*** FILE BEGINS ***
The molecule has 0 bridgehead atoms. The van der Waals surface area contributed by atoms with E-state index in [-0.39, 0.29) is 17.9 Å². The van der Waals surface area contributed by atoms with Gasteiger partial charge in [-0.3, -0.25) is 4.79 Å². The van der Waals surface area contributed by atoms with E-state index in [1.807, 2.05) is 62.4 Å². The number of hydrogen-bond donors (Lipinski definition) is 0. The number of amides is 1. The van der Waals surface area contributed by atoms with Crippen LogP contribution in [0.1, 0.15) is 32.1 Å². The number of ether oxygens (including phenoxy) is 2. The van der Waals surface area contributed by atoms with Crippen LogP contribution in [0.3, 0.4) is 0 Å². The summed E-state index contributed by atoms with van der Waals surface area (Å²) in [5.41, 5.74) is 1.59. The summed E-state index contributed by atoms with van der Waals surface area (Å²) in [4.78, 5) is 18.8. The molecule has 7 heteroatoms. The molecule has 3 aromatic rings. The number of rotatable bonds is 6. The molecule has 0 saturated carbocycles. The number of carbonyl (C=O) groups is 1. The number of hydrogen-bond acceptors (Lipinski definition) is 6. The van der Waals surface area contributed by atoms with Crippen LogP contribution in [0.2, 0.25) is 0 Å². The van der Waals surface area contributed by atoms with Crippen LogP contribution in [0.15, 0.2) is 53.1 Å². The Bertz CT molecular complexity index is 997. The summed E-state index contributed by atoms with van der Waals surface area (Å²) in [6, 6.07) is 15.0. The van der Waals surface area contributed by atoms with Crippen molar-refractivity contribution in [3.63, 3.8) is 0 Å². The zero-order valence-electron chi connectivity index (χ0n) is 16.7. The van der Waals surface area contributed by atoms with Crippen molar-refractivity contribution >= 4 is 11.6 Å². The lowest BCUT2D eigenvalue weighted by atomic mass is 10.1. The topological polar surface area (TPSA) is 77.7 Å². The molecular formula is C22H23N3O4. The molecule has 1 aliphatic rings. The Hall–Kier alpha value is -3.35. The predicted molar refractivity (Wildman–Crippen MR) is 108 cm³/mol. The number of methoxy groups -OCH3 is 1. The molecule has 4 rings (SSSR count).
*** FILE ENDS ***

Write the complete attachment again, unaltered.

The molecule has 0 bridgehead atoms. The van der Waals surface area contributed by atoms with E-state index in [-0.39, 0.29) is 17.9 Å². The van der Waals surface area contributed by atoms with Gasteiger partial charge in [-0.3, -0.25) is 4.79 Å². The van der Waals surface area contributed by atoms with E-state index in [1.807, 2.05) is 62.4 Å². The number of hydrogen-bond donors (Lipinski definition) is 0. The number of amides is 1. The van der Waals surface area contributed by atoms with Crippen LogP contribution in [0.1, 0.15) is 32.1 Å². The number of ether oxygens (including phenoxy) is 2. The van der Waals surface area contributed by atoms with Crippen LogP contribution in [0.3, 0.4) is 0 Å². The summed E-state index contributed by atoms with van der Waals surface area (Å²) in [5.41, 5.74) is 1.59. The summed E-state index contributed by atoms with van der Waals surface area (Å²) in [4.78, 5) is 18.8. The molecule has 7 heteroatoms. The molecule has 3 aromatic rings. The number of rotatable bonds is 6. The molecule has 0 saturated carbocycles. The number of carbonyl (C=O) groups is 1. The number of hydrogen-bond acceptors (Lipinski definition) is 6. The van der Waals surface area contributed by atoms with Crippen LogP contribution in [0.2, 0.25) is 0 Å². The van der Waals surface area contributed by atoms with Crippen LogP contribution in [0.15, 0.2) is 53.1 Å². The Bertz CT molecular complexity index is 997. The summed E-state index contributed by atoms with van der Waals surface area (Å²) in [6, 6.07) is 15.0. The van der Waals surface area contributed by atoms with Crippen molar-refractivity contribution in [3.63, 3.8) is 0 Å². The zero-order valence-electron chi connectivity index (χ0n) is 16.7. The van der Waals surface area contributed by atoms with Crippen molar-refractivity contribution >= 4 is 11.6 Å². The lowest BCUT2D eigenvalue weighted by atomic mass is 10.1. The topological polar surface area (TPSA) is 77.7 Å². The molecular formula is C22H23N3O4. The molecule has 1 aliphatic rings. The Hall–Kier alpha value is -3.35. The predicted molar refractivity (Wildman–Crippen MR) is 108 cm³/mol. The number of methoxy groups -OCH3 is 1. The molecule has 4 rings (SSSR count).